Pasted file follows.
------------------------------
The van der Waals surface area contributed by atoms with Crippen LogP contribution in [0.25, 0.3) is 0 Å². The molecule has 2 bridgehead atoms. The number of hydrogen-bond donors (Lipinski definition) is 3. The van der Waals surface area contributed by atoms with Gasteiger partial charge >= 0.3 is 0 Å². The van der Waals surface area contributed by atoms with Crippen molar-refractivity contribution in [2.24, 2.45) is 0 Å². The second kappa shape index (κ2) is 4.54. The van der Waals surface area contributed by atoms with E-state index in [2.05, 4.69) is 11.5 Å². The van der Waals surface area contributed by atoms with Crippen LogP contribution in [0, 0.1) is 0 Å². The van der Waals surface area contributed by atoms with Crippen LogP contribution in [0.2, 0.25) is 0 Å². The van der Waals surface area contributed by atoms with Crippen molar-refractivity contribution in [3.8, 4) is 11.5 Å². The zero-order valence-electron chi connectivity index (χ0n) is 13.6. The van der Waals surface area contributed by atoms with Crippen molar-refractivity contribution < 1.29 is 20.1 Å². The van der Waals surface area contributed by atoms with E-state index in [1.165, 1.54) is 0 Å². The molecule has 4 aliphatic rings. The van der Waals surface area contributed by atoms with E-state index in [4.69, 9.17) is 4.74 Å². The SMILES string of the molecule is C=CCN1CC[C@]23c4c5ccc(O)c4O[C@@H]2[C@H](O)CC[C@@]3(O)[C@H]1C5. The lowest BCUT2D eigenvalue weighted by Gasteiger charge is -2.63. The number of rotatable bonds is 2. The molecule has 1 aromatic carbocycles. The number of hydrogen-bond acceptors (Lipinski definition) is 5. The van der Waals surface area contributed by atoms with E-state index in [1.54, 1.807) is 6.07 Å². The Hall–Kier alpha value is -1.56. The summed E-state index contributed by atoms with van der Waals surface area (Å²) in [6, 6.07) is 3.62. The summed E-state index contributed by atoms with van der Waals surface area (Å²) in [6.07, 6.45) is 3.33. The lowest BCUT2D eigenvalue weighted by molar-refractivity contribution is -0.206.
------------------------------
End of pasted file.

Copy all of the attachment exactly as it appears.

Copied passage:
The van der Waals surface area contributed by atoms with Crippen LogP contribution in [0.25, 0.3) is 0 Å². The molecule has 2 bridgehead atoms. The number of hydrogen-bond donors (Lipinski definition) is 3. The van der Waals surface area contributed by atoms with Gasteiger partial charge >= 0.3 is 0 Å². The van der Waals surface area contributed by atoms with Crippen molar-refractivity contribution in [2.24, 2.45) is 0 Å². The second kappa shape index (κ2) is 4.54. The van der Waals surface area contributed by atoms with E-state index in [2.05, 4.69) is 11.5 Å². The van der Waals surface area contributed by atoms with Crippen LogP contribution in [0, 0.1) is 0 Å². The van der Waals surface area contributed by atoms with Crippen LogP contribution in [0.2, 0.25) is 0 Å². The van der Waals surface area contributed by atoms with Crippen molar-refractivity contribution in [3.8, 4) is 11.5 Å². The zero-order valence-electron chi connectivity index (χ0n) is 13.6. The van der Waals surface area contributed by atoms with Crippen molar-refractivity contribution < 1.29 is 20.1 Å². The van der Waals surface area contributed by atoms with E-state index in [1.165, 1.54) is 0 Å². The molecule has 4 aliphatic rings. The van der Waals surface area contributed by atoms with E-state index in [4.69, 9.17) is 4.74 Å². The SMILES string of the molecule is C=CCN1CC[C@]23c4c5ccc(O)c4O[C@@H]2[C@H](O)CC[C@@]3(O)[C@H]1C5. The lowest BCUT2D eigenvalue weighted by Gasteiger charge is -2.63. The number of rotatable bonds is 2. The molecule has 1 aromatic carbocycles. The number of hydrogen-bond acceptors (Lipinski definition) is 5. The van der Waals surface area contributed by atoms with E-state index in [1.54, 1.807) is 6.07 Å². The Hall–Kier alpha value is -1.56. The summed E-state index contributed by atoms with van der Waals surface area (Å²) in [6, 6.07) is 3.62. The summed E-state index contributed by atoms with van der Waals surface area (Å²) in [6.07, 6.45) is 3.33. The lowest BCUT2D eigenvalue weighted by molar-refractivity contribution is -0.206.